Student Builders

Smart builders are developing their next workforce by involving the next generation in home building today.

July 25, 2000

It's not a regional problem. It doesn''t matter whether you are a small volume builder or a Giant. And it''s an issue that''s not going to go away.

Across the country and across the spectrum, builders are complaining about the same thing: labor shortages. There are simply not enough skilled trades to handle the industry''s demand.

There are a lot of theories as to why that is true, but the majority of builders recognize that a major factor is a severe lack of incoming young people who have the skills-and the inclination-to build homes. Despite what we hear about cuts in high school curricula that are squeezing out vocational training across the country, there are some programs that are making a difference. SkillsUSA-VICA, Job Corps and Austin''s Casa Verde are all great programs that have gotten national attention. But there are some very inspiring stories on the local level, too.

Students from Northeast Metro 916 Intermediate School District in the Twin Cit-ies stand in front of the house they built, as emcee Dean Johnson of TV''s HomeTime recognizes each one in an awards ceremony.


One of these is in Minnesota, where the Northeast Metro 916 Intermediate School District has partnered with the Builders Association of the Twin Cities (BATC), Pulte Homes of Minnesota, Pratt Homes, a Twin Cities-based home builder, a specially formed advisory board and a Realtor to create the Construction Occupations program. "The unique feature of this program is the strong partnership with employers in the home building industry," says Mike Smoczyk, manager of the Career and Technical Center at Northeast Metro 916, a school in the public school system that offers vocational training to students from 15 Twin Cities high schools. "Instead of just complaining about potential employees lacking basic work skills, they are doing something about it."

What they are doing is contributing their time, expertise and materials to help students get exposed to the trades and think about home building as a viable career option. And, according to Lowell Pratt of Pratt Homes, who was instrumental in getting this program and its companion apprenticeship program off the ground, it's not just the students who benefit. "Our firm had a need six years ago to build a relationship with local high schools because of labor shortages. We knew we had to be more proactive in showing high school students their opportunities and convincing them that a career in construction is a good one."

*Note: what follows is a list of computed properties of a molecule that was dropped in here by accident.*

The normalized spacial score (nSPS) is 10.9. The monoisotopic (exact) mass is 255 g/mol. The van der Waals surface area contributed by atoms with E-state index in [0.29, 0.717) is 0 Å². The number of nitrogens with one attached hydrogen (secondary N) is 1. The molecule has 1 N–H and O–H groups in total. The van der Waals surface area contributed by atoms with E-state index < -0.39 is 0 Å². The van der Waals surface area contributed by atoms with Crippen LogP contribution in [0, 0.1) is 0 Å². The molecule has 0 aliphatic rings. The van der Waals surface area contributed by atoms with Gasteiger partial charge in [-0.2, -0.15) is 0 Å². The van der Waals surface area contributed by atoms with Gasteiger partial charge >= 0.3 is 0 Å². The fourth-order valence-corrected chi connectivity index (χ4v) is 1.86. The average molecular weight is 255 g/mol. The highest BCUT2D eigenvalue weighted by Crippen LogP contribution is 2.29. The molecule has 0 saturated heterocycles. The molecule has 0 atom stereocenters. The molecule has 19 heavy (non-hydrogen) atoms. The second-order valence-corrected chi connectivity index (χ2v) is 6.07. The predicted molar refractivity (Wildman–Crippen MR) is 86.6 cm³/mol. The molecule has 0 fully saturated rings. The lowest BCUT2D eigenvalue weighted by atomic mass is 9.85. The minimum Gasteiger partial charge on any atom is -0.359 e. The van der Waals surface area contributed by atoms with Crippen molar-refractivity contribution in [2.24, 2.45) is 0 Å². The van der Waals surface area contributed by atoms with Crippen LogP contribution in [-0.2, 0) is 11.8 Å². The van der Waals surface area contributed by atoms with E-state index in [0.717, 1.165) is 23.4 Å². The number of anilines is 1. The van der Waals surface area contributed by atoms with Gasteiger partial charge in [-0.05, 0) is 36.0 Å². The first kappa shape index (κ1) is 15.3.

In the Construction Occupations program, three shifts of about 15 students travel to the job site during part of their school day. There, trades-excavators, framing carpenters, electricians, plumbers, HVAC guys and siding technicians-teach them how to perform each part of building a house. True, it took twice along to in-stall all the electrical wiring than in a normal house, says Smoczyk, but what they lost in time, they made up for in if not trained, at least interested, young labor prospects.

On the job training was augmented with classroom instruction, and by the end of the school year, the students had built a 2100 square foot, two-story, three-bedroom house. With the help and donated time of Realtor Kate Carter from Edina Realty, the home sold for the asking price of $249, 900. The proceeds of the sale, after costs are paid, loop right back into the 916 Foun-dation, a charitable non-profit that acts as the banker and owner of the project-buying land, paying bills, handling liability and selling the home. The money made from the sale, says Smoczyk, has already been earmarked for their next home building project, which will begin in September.

The students, all high school juniors, have taken from the program what Smoczyk and Pratt had hoped they would. According to student surveys, 38% of them have entered into the Northeast Metro Carpentry Youth Apprenticeship program, which has had 60 student participants in the four years it has been in existence.

In the program, students are employed by a local home builder and work side-by-side with the trades, not only developing their skills, but also honing their interests and selecting the trade that best suits them. Pratt currently has three apprentices from 916, one of whom was in the Construction Occupations program. He says that whether they come to work for him or not, when it's all said and done, he has helped a student decide on whether a career in construction is the right choice. If it is, he says, then there''s another trained worker to send out to better the industry.


This Frank Lloyd Wright-inspired home was designed and built by students of U46 High School in Elgin, Illinois.


Just to prove this isn't an isolated occurrence and that builders all over can learn from good examples, a similar program has been going on for seven years in Elgin, Illinois. There, students at U46 High School designed and helped build a Frank Lloyd Wright-style home with the help of partnerships with the home building company U.S. Shelter, a building materials supply house, Siegles, and an advisory board. The eighth house students in the program have built, this one will go for about $349,000, according to Jack Soren-son of U.S. Shelter.

No longer are kids building houses on school parking lots, throwing up inexpensive for-rent housing or learning about construction only in the shop classroom-these students are getting hands-on experience by building well-crafted homes that demand market price at sale time.

Today's home builders are gaining experience as well-they are catching on to the fact that the only way to have a workforce tomorrow is to build one today.


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